Pascal, Marx and sitting still...
All human evil comes from a single cause, man's inability to sit still in a room.
Putting to one side the hyperbole of this quietist aphorism, there is something in Blaise Pascal’s pithy dictum that deeply resonates with me right now. Sitting still in a room is a concept with which I have an odd relationship, both now and throughout my life. As someone who has a history of being a shut-in, having just experienced lockdown (all addressed in last week’s essay), I acknowledge that there is a bad type of stillness. But I am also drawn to it as something healthy and life-affirming.
Anticipating, significantly, Marx, the continental Phenomenologists, the American Pragmatists, feminist standpoint, and others, Pascal formulated quite a radical notion of how ideas are connected to the material sensuousness of the world. He did so to ground his notion that through ritual we can shape—even radically reshape—our own beliefs and convictions. It is a crucial part of his famous and poorly understood wager. And yet unlike these other traditions that emphasised such an embodied agency, it is hard to imagine Pascal saying with Marx:
The philosophers have only interpreted the world, in various ways. The point, however, is to change it.
That is all to say, there is a reactionary type of stillness, too. More than just bad, more than a suspension of necessary change, there is a stillness that ignores the suffering of the world with a haughty disdain. And yet, there is an inherent value to a type of stillness, one that is thoughtful, content with itself, and that grounds action in something more than reaction. The word ‘inability’ is important to what Pascal argues; he does not say we should just sit still in a room, but that we need to cultivate the capacity for it. That capacity is an important resource.
As an avid reader and professional editor, I struggle with a kind of story that is forever afraid of sitting still with its characters. There is a certain kind of writing that regards introspection and dreaming as authorial indulgences that do not serve plot. In this framing the plot becomes somewhat tyrannical; it is not the loose connection of events that provide a momentum to whatever else a story is concerned to explore (character, ideas, tensions), but what every other element of a narrative account should for some reason be subordinate to. Stories completely subordinated to plot rarely sit still in a room, they are too eager to get to the next page.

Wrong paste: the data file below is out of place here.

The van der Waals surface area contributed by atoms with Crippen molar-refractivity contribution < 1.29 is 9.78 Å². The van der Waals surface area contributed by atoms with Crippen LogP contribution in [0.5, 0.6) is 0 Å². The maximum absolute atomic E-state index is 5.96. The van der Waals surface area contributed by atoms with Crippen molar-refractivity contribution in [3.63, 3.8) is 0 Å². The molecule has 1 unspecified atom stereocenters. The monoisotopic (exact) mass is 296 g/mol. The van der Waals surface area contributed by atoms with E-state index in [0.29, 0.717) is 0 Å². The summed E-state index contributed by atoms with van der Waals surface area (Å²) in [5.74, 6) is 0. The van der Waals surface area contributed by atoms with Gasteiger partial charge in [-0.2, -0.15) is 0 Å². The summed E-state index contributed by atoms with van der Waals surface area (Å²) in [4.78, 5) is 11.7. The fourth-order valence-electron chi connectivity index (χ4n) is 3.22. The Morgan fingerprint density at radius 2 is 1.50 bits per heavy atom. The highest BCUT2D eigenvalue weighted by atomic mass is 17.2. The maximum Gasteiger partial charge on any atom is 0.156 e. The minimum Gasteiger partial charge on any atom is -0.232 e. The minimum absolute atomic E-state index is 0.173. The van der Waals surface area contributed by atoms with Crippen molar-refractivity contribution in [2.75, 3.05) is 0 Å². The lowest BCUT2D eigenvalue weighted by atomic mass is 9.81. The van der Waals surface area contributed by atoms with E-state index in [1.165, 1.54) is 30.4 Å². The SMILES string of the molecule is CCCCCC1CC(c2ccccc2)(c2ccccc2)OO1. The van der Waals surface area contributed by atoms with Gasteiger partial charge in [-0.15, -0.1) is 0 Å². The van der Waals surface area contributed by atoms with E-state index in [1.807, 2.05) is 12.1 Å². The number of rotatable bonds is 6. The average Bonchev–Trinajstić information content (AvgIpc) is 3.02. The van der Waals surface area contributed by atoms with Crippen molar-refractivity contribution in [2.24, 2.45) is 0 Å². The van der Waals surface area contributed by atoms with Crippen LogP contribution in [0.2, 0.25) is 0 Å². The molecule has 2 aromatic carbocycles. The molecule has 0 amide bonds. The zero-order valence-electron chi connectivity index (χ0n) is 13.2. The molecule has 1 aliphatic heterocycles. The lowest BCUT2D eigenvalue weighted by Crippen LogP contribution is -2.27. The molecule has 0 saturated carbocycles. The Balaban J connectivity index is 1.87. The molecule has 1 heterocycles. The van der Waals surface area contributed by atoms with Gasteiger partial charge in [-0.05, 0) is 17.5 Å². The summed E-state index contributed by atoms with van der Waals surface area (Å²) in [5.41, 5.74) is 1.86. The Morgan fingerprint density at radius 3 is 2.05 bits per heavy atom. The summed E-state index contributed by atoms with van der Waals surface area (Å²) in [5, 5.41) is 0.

Conversely, one of my favourite kinds of writing, a type I sought to invest myself in more lately, is all about this type of stillness. That is, journaling. This type of writing, at its best, is about the world, reflective on the writer’s place within it, so as to ground action that is not reactive. I have always especially admired W. N. P. Barbellion’s The Journal of a Disappointed Man for that kind of vulnerable reflectiveness, who can write of being ‘in love with my own ruin.’ There is something liberating in how he openly, slowly worries his way through problems, with an honesty that was especially refreshing to me after I was diagnosed with the same chronic condition the author faced.
Marx took issue with philosophers who only interpreted the world, but as a thoroughgoing interpreter himself, it is unlikely that he would have much time for someone who only sought to change it, without the benefit of interpretation. This balance is equally needed whether we concern ourselves with the macro problems of Marx or the micro, personal ones of Barbellion. We need a capacity for stillness, and a willingness to move.
There is also the notion of human evil in Pascal’s line about stillness. Pascal was profoundly religious, his philosophy was, indeed, chiefly in service to religious ends, and so his notion of evil is perhaps a bit detached from mine—as an apostate of Anglicanism. But even this part has a certain resonance. Because whether it is a type of bad literature under the tyranny of plot, of cliffhangers and pagerturners, or someone who seeks to change the world without interpreting it, there is a destructive recklessness involved. As there always is in just reacting.
Reality on so many levels has been going through such upheavals lately, and so I seek a stillness to ground myself. As the world upends our expectations, it is important that we do not only react. It is better not to behave like a character trapped by the needs of plot, by stringing a sequence of events without those bridging moments of just being, still, quiet, reflective.
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